So, I think all of these are dynamic variables that it’s hard to give a fixed number for. But the worst you let it get before you start, the longer it will take to get down to a reasonable level, especially because most of us don’t expect the United States will be able to be as intense in its social distancing as Chinese cities were. So, we’ll have to see how it evolves in China and in other places as they get their epidemics under control.

OPERATOR: We’ll take another–

MARC LIPSITCH: I’m not sure where the five months number comes from. I haven’t seen that one.

Q: That’s in the Imperial College study.

MARC LIPSITCH: Ah, that’s– OK.

OPERATOR: We’ll take our next question.

Q: I have questions on two topics. And I’ll ask them separately. For one, I’m interested in serology tests. Can you explain if there are best practices for when these types of studies should be started and how many people to enroll or how to go about doing it to get the best sense of what you’re looking for?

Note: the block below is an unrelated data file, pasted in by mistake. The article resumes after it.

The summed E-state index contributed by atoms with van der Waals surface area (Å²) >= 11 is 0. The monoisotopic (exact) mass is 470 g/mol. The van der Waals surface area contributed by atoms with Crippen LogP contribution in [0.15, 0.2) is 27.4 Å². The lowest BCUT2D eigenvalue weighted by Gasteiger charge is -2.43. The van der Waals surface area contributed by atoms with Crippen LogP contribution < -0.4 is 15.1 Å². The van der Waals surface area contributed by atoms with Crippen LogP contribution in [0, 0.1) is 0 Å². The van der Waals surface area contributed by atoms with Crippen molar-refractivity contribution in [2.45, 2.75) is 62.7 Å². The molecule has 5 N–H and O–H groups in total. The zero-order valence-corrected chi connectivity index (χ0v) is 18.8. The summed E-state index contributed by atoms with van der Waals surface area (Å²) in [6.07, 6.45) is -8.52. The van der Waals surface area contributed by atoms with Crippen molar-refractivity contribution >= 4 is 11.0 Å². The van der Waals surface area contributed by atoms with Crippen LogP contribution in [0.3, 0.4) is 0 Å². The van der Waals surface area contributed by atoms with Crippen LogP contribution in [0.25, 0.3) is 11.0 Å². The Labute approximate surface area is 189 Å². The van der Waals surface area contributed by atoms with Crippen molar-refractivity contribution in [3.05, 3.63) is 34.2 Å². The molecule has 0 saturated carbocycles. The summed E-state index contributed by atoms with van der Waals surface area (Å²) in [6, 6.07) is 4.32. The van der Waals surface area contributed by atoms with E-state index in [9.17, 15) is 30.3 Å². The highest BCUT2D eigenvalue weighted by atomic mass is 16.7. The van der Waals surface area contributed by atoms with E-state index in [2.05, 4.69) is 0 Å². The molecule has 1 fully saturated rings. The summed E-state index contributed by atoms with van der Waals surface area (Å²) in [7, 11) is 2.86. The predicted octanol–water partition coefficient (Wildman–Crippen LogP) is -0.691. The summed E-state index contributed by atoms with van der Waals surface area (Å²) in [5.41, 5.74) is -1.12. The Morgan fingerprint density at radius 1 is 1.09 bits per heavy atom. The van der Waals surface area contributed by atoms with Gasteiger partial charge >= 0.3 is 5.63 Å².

MARC LIPSITCH: I think a lot of groups are trying to figure that out right now. And so, I think the short answer is no, because we’ve never had quite this situation. And no one did that research in advance. But some general principles are that you want repeated cross sections of the population that will tell you across different age groups. Although age may not be that important in this epidemic. But we need to find that out. Across different age groups, what is the proportion positive– as a way of monitoring whether we’re anywhere close to a level of herd immunity that would retard the spread of the virus or slow the spread of the virus.